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Old 05-30-2013, 11:50 AM
 
Location: North Idaho
24,672 posts, read 32,343,861 times
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Has anyone done a survey? I suspect that most C students are now pumping gas or serving burgers.

In this country you don't have to be able to even read or do addition in order to graduate from high school with a C average. One of my friends with a high school diploma thinks that Canada is one of the states and that New Mexico is a foreign country. Believe me, she didn't grow up to own a corporation. Last I heard, she was living on welfare.

The usual life course for an underachiever is to always remain an underachiever.
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Old 05-30-2013, 03:27 PM
 
Location: Chicago
3,242 posts, read 5,596,512 times
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I was not "C" student in high school. I graduated with a 4.3 on a 5.0 scale. Once in college though I had to split time between being on the executive board of my fraternity for 3 years and working 25 hour weeks and serving as a member on the IFC board. Between those three things my grades suffered a little bit. I graduated with a 2.75 from a 4 year university. It wasn't superior, in fact it kind of sucked. But I would not trade my experiences learned through those activities for a 4.0 if I was given the option. Learning how to run a successful fraternity of 50 men was far more valuable than any of my classes.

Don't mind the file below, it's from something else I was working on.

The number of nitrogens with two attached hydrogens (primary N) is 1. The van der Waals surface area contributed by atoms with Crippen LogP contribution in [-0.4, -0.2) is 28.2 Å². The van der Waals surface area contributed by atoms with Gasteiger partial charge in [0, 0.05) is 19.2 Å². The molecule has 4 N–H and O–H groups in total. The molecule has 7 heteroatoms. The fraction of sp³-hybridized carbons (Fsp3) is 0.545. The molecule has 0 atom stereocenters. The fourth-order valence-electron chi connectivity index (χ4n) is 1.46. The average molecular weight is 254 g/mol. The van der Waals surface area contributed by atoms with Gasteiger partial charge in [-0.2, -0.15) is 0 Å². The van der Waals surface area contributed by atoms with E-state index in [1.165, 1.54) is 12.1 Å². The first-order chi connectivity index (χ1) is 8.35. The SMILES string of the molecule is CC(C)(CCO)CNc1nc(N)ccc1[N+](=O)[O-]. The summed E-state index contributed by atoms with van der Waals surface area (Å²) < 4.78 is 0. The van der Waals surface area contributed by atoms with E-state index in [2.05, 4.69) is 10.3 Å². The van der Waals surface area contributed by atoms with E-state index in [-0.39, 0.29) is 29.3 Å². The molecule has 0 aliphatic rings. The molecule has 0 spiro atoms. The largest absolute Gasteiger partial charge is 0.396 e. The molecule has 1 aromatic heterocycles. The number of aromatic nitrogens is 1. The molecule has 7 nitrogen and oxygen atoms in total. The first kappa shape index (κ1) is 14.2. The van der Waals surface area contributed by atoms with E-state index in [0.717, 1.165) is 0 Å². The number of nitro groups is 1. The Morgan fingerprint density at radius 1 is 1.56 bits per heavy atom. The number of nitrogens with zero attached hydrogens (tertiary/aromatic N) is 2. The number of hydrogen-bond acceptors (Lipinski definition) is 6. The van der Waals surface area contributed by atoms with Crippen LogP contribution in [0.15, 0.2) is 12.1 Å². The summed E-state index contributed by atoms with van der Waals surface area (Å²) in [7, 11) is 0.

I am not trying to prove the book right, I am just shining some light into how it MAY be true in some cases. Are there people who could have done all of the above and still have gotten a 4.0? Yes there is. My old president had a 4.0 upon graduation and is VERY VERY successful. There are a lot of very smart kids who are socially awkward, those are the types that will not be successful in management and thus would probably suffer at running their own business.

BTW I am very successful despite my "average" GPA.
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Old 05-30-2013, 08:34 PM
 
6,559 posts, read 4,123,387 times
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Quote:
Originally Posted by oregonwoodsmoke View Post
Has anyone done a survey? I suspect that most C students are now pumping gas or serving burgers.

In this country you don't have to be able to even read or do addition in order to graduate from high school with a C average. One of my friends with a high school diploma thinks that Canada is one of the states and that New Mexico is a foreign country. Believe me, she didn't grow up to own a corporation. Last I heard, she was living on welfare.